During the early 15th century, the Aztecs inhabited a piece of what is modern-day Mexico, developing a fascinating culture and traditions. While so many traces of the Aztec Empire vanished when the last of their civilizations died off, some, however, were left behind and dug from the Earth.
There is plenty to learn about the Aztecs, so expand your knowledge on the Aztec Empire with these five fascinating facts about the historic civilization.
Today, the concept of human sacrifice comes with a ton of moral questions and falls under the modern rule of law. Look back six centuries, however, and things were quite different. To the Aztecs, human sacrifice was not only commonplace, but it was also an honor to be offered to the gods.
The civilization at Tenochtitlan, the Aztec capital, practiced a variety of forms of human sacrifice. Some people were drained of their blood, others removed of their hearts. It wasn’t uncommon for cannibalism to be part of the ritual.
Early reports of ritualistic kills came from Andres de Tapia, a conquistador that happened upon what is believed to have been an Aztec altar. Flanked by towers made only of human skulls near a wooden rack that displayed even more human bones, the Templo Mayor saw plenty of death. At the end of the ritual, the sacrifice was thrown down the stairs of the temple.
The Aztecs and chocolate
On July 7, 1550, chocolate was first introduced in Europe. But before Europeans got their hands on the precious bean, the Aztecs were using cacao as a form of currency. Due to its rich and flavorful properties and the caffeine boost it provided, Aztecs believed that cacao was delivered to them by the gods.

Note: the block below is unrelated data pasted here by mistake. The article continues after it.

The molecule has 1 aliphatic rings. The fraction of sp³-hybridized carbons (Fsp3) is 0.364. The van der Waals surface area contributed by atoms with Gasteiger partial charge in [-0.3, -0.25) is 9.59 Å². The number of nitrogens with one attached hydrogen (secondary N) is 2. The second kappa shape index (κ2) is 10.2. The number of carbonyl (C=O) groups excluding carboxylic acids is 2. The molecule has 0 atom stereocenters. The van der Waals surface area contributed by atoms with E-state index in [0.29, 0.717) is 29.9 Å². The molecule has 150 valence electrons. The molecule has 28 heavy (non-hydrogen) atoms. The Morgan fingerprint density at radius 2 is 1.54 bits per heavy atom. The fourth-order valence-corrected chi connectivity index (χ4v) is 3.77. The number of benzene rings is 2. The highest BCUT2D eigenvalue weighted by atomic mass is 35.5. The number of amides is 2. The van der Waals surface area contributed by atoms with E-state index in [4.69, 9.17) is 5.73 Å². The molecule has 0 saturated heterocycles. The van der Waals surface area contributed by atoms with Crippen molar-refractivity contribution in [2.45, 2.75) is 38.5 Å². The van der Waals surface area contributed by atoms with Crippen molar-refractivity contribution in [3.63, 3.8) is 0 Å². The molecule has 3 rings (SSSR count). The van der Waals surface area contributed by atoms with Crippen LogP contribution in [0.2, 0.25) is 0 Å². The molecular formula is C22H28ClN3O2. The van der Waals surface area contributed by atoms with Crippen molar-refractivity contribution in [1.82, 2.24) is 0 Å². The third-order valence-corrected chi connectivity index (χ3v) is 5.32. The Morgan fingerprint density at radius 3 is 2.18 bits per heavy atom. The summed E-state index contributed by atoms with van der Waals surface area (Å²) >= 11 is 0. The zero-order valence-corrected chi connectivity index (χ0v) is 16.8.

To the Aztecs, chocolate was more valuable than gold. That made cacao inaccessible to lower classes. Aztec ruler Montezuma II was known for enjoying a chocolate beverage every now and again. At the end of the day, he was suspected of drinking gallons of chocolate as he enjoyed the energy it provided him and the sweet drink’s aphrodisiac properties.
They worshiped more than 200 gods
As with any ancient civilization, the Aztecs attributed much of their lives to the gods of their culture. While some mythologies have one or a dozen gods, Aztecs worshiped more than 200 deities. The pantheon consisted of major gods, like Ometecuhtli, Quetzalcoatl, and Huitzilopochtli.
Each god oversaw a different aspect of society, with the aforementioned three being linked to the creation of man or the sun. Many gods became the subject of sacrifices, even those like Xipe Totec, who oversaw the seasons. It’s believed that Xipe Totec, also known as the Flayed One, had a particularly gruesome sacrifice that saw the victim removed of his skin.
Aztec rulers were said to be an embodiment of the gods and often claimed to know the will of the god they represented.
Aztecs used weapons of obsidian
Weapons are a vital part of a civilization’s ability to survive. Without them, any invader could claim any land they wish. The Aztecs knew the importance of weapons and opted to use a material that could rival high-quality steel. Obsidian was known for being sharper than standard steel, which is what made a weapon like the macuahuitl devastating during battle.
The obsidian-tipped weapons were sharp enough to behead enemies and sacrifices with little effort. Along with the club-like macuahuitl, the tepoztopilli provided warriors distance as an obsidian-tipped polearm.
With limited access to conventional metals, Aztecs were forced to turn to volcanic glass. The implements proved more than useful, especially when it came to hunting local game.
What’s in a name?
While they are commonly referred to as Aztecs, the people that settled Tenochtitlan and the surrounding empire referred to themselves by an entirely different name. Known as the Tenochca, the people of Tenochtitlan have gone on to become known as the Mexica, a name offered by Spanish conquistadors. That, however, isn’t entirely accurate as Mexica originally referred to the tribes that lived within the Basin of Mexico.
Aztec, on the other hand, originally belonged to the people who left Aztlan. Over the centuries, it became the blanket name for those who ruled over Mexico from 1428 to 1521.
The legacy of the Aztecs
These bits of information about the Aztecs are just the tip of the iceberg. Though the civilization died out in the mid-16th century, there is a continued curiosity about the highly advanced, death-obsessed culture.